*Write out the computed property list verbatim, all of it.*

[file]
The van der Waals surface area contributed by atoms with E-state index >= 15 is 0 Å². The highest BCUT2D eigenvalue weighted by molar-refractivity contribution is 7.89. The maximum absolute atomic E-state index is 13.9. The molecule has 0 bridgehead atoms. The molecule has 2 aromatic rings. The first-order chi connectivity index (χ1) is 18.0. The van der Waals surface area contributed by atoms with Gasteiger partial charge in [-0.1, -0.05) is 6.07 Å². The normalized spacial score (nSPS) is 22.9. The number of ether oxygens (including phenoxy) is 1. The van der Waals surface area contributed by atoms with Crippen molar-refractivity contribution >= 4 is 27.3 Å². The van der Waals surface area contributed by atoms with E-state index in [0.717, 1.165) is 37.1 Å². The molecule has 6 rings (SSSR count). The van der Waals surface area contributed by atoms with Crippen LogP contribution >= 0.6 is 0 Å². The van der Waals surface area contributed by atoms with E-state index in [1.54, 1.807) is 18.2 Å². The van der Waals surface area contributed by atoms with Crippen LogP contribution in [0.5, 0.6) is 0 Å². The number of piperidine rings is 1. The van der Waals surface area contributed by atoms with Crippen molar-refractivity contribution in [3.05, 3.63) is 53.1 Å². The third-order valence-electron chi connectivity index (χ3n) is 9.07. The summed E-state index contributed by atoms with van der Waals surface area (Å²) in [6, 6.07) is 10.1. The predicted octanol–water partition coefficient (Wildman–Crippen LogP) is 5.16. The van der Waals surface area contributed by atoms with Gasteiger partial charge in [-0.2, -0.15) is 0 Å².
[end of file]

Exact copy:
The van der Waals surface area contributed by atoms with E-state index >= 15 is 0 Å². The highest BCUT2D eigenvalue weighted by molar-refractivity contribution is 7.89. The maximum absolute atomic E-state index is 13.9. The molecule has 0 bridgehead atoms. The molecule has 2 aromatic rings. The first-order chi connectivity index (χ1) is 18.0. The van der Waals surface area contributed by atoms with Gasteiger partial charge in [-0.1, -0.05) is 6.07 Å². The normalized spacial score (nSPS) is 22.9. The number of ether oxygens (including phenoxy) is 1. The van der Waals surface area contributed by atoms with Crippen molar-refractivity contribution >= 4 is 27.3 Å². The van der Waals surface area contributed by atoms with E-state index in [0.717, 1.165) is 37.1 Å². The molecule has 6 rings (SSSR count). The van der Waals surface area contributed by atoms with Crippen LogP contribution >= 0.6 is 0 Å². The van der Waals surface area contributed by atoms with E-state index in [1.54, 1.807) is 18.2 Å². The van der Waals surface area contributed by atoms with Crippen LogP contribution in [0.5, 0.6) is 0 Å². The number of piperidine rings is 1. The van der Waals surface area contributed by atoms with Crippen molar-refractivity contribution in [3.05, 3.63) is 53.1 Å². The third-order valence-electron chi connectivity index (χ3n) is 9.07. The summed E-state index contributed by atoms with van der Waals surface area (Å²) in [6, 6.07) is 10.1. The predicted octanol–water partition coefficient (Wildman–Crippen LogP) is 5.16. The van der Waals surface area contributed by atoms with Gasteiger partial charge in [-0.2, -0.15) is 0 Å².